The AEO’s Focus on Water and Sanitation

Image: Flickr, SuSanA Secretariat
Image: Flickr, SuSanA Secretariat

Each year, the African Economic Outlook provides an in-depth analysis of a topic critical for Africa's development prospects. The 2007 focus is on Access to Drinking Water and Sanitation. Some 10 million people have been given access annually to drinking water over 1990-2004 in Sub-Saharan Africa.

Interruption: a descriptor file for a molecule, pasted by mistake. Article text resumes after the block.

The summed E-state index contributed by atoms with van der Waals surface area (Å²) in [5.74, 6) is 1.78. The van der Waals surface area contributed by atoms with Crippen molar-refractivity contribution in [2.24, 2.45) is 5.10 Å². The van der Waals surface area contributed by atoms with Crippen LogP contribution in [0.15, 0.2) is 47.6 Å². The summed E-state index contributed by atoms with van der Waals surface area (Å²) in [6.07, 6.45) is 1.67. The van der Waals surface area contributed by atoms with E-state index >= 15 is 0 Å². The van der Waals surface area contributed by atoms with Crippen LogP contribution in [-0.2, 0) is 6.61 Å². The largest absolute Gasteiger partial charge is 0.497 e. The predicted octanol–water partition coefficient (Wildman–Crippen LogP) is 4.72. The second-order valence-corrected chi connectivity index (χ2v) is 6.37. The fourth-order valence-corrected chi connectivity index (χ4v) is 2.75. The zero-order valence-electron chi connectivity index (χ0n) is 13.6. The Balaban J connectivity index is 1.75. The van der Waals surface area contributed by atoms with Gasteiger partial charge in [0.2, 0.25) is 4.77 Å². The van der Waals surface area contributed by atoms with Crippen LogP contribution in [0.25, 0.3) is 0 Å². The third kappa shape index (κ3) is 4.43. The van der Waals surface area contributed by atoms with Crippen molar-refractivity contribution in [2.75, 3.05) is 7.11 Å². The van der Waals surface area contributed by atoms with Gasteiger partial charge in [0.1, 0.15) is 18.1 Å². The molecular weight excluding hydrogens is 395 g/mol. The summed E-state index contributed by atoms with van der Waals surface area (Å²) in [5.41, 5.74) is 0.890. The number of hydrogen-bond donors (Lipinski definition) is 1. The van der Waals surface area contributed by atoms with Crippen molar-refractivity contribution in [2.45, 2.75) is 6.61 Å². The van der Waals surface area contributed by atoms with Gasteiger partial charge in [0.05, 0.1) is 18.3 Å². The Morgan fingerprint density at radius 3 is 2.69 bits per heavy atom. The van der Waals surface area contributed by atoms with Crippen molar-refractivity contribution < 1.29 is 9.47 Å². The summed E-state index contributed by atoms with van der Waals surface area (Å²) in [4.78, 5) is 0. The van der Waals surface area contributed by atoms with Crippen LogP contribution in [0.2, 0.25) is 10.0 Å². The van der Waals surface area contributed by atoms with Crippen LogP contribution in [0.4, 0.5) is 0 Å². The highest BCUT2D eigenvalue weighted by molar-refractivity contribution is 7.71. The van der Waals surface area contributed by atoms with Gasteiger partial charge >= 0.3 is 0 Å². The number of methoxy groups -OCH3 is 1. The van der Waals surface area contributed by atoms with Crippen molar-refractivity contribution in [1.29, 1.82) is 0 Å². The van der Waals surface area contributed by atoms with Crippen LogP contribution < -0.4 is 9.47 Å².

However, populations have grown even faster and the absolute number of unserved people has increased by about 60 million over the same period. Consequently, the number of people accessing water annually would need to triple in order for SSA to reach the water MDG by 2015. The situation of sanitation is even more dramatic both in terms of access and of limited progress since 1990. Moving forward requires ambitious reforms in institutions, legal frameworks, and policies in order to change the structure of incentives. There is a need for a comprehensive and integrated approach to ensure the sustainability of simultaneously expanding access to drinking water and sanitation, while facilitating economic growth and meeting ecosystem needs. Improvement also implies strengthening capacity on the ground, notably at local level where most of water management is undertaken, and developing monitoring mechanisms to follow progress and adopt corrective measures if necessary. Financing remains a central issue for all stakeholders: government budgets and development assistance have largely been insufficient to cover the scale of investments needed; national water providers have also failed to help establish a financially sustainable system and alternative sources such as private participation have proved disappointing.